RFC2406] is used to encrypt the IP payload, the TCP header can neither be read nor modified by intermediate entities. This rules out header compression, ACK Filtering, ACK Reconstruction, and the ACK Compaction. (ii) The TCP header information may be visible, when some forms of network layer security are used. For example, using IPSec AH [RFC2402], the TCP header may be read, but not modified, by intermediaries. This may in future allow extensions to support ACK Filtering, but rules out the generation of new
packets by intermediaries (e.g., ACK Reconstruction). The enhanced header compression scheme discussed in [RFC2507] would also work with IPSec AH. There are potential Denial-of-Service (DoS) implications when using Type 2 schemes. Unless additional security mechanisms are used, a Reconstructor/expander could be exploited as a packet amplifier. A third party may inject unauthorized Stretch ACKs into the reverse path, triggering the generation of additional ACKs. These ACKs would consume capacity on the return path and processing resources at the systems along the path, including the destination host. This provides a potential platform for a DoS attack. The usual precautions must be taken to verify the correct tunnel end point, and to ensure that applications cannot falsely inject packets that expand to generate unwanted traffic. Imposing a rate limit and bound on the delayed ACK factor(d) would also lessen the impact of any undetected exploitation.
The following table summarizes the current recommendations. Mechanisms are classified as recommended (REC), not recommended (NOT REC) or experimental (EXP). Experimental techniques may not be well specified. These techniques will require further operational experience before they can be recommended for use in the public Internet. The recommendations for end-to-end host modifications are summarized in table 1. This lists each technique, the section in which each technique is discussed, and where it is applied (S denotes the host sending TCP data packets in the forward direction, R denotes the host which receives these data packets). +------------------------+-------------+------------+--------+ | Technique | Use | Section | Where | +------------------------+-------------+------------+--------+ | Modified Delayed ACKs | NOT REC | 4.1 | TCP R | | Large MSS & NO FRAG | REC | 4.2 | TCP SR | | Large MSS & IP FRAG | NOT REC | 4.2 | TCP SR | | ACK Congestion Control | EXP | 4.3 | TCP SR | | Window Pred. Mech (WPM)| NOT REC | 4.4 | TCP R | | Window Cwnd. Est. (ACE)| NOT REC | 4.5 | TCP R | | TCP Sender Pacing | EXP *1 | 4.6 | TCP S | | Byte Counting | NOT REC *2 | 4.7 | TCP S | | Backpressure | EXP *1 | 4.8 | TCP R | +------------------------+-------------+------------+--------+ Table 1: Recommendations concerning host modifications. *1 Implementation of the technique may require changes to the internal design of the protocol stack in end hosts. *2 Dependent on a scheme for preventing excessive TCP transmission burst. The recommendations for techniques that do not require the TCP sender and receiver to be aware of their existence (i.e., transparent techniques) are summarized in table 2. Each technique is listed along with the section in which each mechanism is discussed, and where the technique is applied (S denotes the sending interface prior to the upstream bottleneck link, R denotes receiving interface following the upstream bottleneck link).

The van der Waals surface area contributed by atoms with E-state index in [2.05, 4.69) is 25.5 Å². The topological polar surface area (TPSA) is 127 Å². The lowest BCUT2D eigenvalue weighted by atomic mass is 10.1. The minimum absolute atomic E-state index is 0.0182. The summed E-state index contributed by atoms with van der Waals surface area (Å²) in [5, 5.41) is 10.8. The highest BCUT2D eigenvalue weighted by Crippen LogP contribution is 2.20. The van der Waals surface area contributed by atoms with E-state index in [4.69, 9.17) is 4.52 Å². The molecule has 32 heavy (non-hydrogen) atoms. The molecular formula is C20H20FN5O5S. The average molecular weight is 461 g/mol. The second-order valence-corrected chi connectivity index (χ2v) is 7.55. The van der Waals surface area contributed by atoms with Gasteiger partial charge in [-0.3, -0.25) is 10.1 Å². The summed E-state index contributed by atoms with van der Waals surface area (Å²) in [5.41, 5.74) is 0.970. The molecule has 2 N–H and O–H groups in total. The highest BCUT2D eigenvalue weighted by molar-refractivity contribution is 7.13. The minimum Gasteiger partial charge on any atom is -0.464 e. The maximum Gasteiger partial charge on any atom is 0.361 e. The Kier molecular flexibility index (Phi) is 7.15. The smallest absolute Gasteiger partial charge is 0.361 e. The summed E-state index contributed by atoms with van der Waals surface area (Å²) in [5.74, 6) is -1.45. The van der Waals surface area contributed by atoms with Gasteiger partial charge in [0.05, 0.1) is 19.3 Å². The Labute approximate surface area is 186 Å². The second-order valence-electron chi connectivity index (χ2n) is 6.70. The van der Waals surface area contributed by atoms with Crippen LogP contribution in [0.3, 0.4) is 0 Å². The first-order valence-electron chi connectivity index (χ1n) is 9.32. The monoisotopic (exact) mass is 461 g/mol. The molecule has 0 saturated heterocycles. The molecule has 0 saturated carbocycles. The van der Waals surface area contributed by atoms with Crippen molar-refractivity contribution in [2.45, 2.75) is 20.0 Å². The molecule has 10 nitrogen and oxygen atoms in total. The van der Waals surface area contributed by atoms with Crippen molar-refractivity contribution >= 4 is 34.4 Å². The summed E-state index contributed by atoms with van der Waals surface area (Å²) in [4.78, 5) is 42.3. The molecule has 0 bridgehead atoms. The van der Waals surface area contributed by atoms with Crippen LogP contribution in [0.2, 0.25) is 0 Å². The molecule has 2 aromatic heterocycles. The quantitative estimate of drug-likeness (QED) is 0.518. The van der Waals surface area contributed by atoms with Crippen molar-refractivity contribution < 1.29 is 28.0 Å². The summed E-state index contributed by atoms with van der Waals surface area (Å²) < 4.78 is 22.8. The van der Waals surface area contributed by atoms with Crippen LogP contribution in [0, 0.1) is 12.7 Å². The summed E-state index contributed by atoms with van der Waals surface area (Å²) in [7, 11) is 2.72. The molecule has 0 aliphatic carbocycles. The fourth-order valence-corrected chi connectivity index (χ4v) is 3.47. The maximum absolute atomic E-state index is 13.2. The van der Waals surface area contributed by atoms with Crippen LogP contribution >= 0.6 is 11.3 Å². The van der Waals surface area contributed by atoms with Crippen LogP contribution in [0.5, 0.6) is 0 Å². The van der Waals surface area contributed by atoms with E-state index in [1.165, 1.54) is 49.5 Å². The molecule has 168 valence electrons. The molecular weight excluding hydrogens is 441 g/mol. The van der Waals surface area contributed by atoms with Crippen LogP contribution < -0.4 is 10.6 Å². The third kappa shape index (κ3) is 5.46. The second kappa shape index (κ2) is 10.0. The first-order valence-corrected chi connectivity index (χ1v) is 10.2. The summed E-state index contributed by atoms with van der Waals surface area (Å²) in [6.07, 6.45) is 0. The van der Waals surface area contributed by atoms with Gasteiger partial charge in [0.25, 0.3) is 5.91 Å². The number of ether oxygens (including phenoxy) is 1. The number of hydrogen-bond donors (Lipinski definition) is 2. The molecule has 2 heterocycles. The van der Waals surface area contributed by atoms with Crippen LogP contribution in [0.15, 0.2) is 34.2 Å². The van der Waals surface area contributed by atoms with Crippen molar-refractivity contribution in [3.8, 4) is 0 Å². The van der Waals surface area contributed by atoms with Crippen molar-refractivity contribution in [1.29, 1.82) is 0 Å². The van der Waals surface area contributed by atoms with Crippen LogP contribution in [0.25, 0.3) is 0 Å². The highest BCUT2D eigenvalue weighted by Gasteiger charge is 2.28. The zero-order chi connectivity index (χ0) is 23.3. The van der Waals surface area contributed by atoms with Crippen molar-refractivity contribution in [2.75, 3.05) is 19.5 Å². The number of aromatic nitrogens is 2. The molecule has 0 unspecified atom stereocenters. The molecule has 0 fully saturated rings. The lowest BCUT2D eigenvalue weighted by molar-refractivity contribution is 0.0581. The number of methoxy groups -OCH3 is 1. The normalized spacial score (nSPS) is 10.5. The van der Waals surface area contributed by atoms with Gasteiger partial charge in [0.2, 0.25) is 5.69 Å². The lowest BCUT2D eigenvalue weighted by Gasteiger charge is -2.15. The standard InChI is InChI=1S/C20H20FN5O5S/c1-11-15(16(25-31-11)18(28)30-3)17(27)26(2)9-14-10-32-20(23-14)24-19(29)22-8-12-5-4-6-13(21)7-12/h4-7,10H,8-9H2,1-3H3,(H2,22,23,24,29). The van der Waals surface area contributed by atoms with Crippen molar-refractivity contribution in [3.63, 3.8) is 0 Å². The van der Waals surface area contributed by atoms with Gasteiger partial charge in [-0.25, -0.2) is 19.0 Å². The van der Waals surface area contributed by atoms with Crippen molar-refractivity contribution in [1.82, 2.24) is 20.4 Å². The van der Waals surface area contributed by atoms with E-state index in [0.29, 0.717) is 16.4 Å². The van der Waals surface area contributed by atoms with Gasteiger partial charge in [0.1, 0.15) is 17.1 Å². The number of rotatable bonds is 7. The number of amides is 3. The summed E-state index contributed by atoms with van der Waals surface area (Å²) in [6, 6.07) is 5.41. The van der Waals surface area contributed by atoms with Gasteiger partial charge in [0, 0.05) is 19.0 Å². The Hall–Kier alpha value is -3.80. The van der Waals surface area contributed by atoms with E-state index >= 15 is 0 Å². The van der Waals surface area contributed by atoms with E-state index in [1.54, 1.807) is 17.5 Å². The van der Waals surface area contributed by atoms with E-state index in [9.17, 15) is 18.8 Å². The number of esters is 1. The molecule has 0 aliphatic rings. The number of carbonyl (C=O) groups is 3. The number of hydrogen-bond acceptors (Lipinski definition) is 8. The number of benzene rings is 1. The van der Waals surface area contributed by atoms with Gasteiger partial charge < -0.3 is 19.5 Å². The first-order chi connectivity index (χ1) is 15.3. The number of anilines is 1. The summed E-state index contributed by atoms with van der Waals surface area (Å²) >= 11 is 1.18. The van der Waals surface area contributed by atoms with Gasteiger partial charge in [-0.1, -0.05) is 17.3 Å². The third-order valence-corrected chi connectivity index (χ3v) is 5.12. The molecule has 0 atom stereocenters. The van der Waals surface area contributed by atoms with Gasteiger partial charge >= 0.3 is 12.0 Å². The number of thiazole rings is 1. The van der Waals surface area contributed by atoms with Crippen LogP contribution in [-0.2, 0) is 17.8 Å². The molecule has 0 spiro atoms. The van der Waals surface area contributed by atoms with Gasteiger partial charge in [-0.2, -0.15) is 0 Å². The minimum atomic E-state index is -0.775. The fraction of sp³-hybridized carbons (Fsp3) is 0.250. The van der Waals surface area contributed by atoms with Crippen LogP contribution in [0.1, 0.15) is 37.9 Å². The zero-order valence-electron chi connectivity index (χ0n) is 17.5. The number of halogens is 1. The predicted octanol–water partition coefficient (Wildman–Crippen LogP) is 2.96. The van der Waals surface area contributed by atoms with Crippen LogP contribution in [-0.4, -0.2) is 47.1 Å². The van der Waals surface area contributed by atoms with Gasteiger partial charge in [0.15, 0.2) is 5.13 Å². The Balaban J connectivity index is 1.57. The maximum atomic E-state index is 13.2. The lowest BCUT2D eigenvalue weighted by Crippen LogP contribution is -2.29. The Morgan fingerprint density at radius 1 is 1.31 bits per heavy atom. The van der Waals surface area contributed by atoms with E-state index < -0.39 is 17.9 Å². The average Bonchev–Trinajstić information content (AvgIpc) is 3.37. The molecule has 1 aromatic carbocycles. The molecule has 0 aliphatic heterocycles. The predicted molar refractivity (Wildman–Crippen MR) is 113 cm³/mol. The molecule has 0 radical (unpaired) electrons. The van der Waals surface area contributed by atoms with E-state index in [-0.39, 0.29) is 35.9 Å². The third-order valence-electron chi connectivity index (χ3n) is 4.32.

+------------------------+-------------+------------+--------+ | Mechanism | Use | Section | Type | +------------------------+-------------+------------+--------+ | Header Compr. (V-J) | REC *1 | 5.1.1 | 0 SR | | Header Compr. (ROHC) | REC *1 *2 | 5.1.2 | 0 SR | +------------------------+-------------+------------+--------+ | ACK Filtering (AF) | EXP *3 | 5.2.1 | 1 S | | ACK Decimation | EXP *3 | 5.2.2 | 1 S | +------------------------+-------------+------------+--------+ | ACK Reconstruction (AR)| NOT REC | 5.3.1 | 2 *4 | | ACK Compaction/Compand.| EXP | 5.3.2 | 2 S *4 | | Gen. Traff. Shap. (GTS)| REC | 5.3.3 | 2 *5 | +------------------------+-------------+------------+--------+ | Fair Queueing (FQ) | REC | 5.4.1 | 3 S | | ACKs-First Scheduling | NOT REC | 5.4.2 | 3 S | +------------------------+-------------+------------+--------+ Table 2: Recommendations concerning transparent modifications. *1 At high asymmetry these schemes may degrade TCP performance, but are not considered harmful to the Internet. *2 Standardisation of new TCP compression protocols is the subject of ongoing work within the ROHC WG, refer to other IETF RFCs on the use of these techniques. *3 Use in the Internet is dependent on a scheme for preventing excessive TCP transmission burst. *4 Performed at a point along the reverse path after the upstream bottleneck link. *5 Performed at a point along the forward path. http://www.rfc-editor.org/.
[RFC793] Postel, J., "Transmission Control Protocol", STD 7, RFC 793, September 1981. [RFC1122] Braden, R., Ed., "Requirements for Internet Hosts - Communication Layers", STD 3, RFC 1122, October 1989. [RFC1144] Jacobson, V., "Compressing TCP/IP Headers for Low-Speed Serial Links", RFC 1144, February 1990. [RFC1191] Mogul, J. and S. Deering, "Path MTU Discovery", RFC 1191, November 1990. [RFC2581] Allman, M., Paxson, V. and W. Stevens, "TCP Congestion Control", RFC 2581, April 1999. [RFC2784] Farinacci, D., Li, T., Hanks, S., Meyer, D. and P. Traina, "Generic Routing Encapsulation (GRE)", RFC 2784, March 2000. [RFC3135] Border, J., Kojo, M., Griner, J., Montenegro, G. and Z. Shelby, "Performance Enhancing Proxies Intended to Mitigate Link-Related Degradations", RFC 3135, June 2001. [abc-ID] Allman, M., "TCP Congestion Control with Appropriate Byte Counting", Work in Progress. [All97b] Allman, M., "Fixing Two BSD TCP Bugs", Technical Report CR-204151, NASA Lewis Research Center, October 1997. [ANS01] ANSI Standard T1.413, "Network to Customer Installation Interfaces - Asymmetric Digital Subscriber Lines (ADSL) Metallic Interface", November 1998. [ASB96] Arora, V., Suphasindhu, N., Baras, J.S. and D. Dillon, "Asymmetric Internet Access over Satellite-Terrestrial Networks", Proc. AIAA: 16th International Communications Satellite Systems Conference and Exhibit, Part 1, Washington, D.C., February 25-29, 1996, pp.476-482. [AST00] Aggarwal, A., Savage, S., and T. Anderson, "Understanding the Performance of TCP Pacing", Proc. IEEE INFOCOM, Tel- Aviv, Israel, V.3, March 2000, pp. 1157-1165.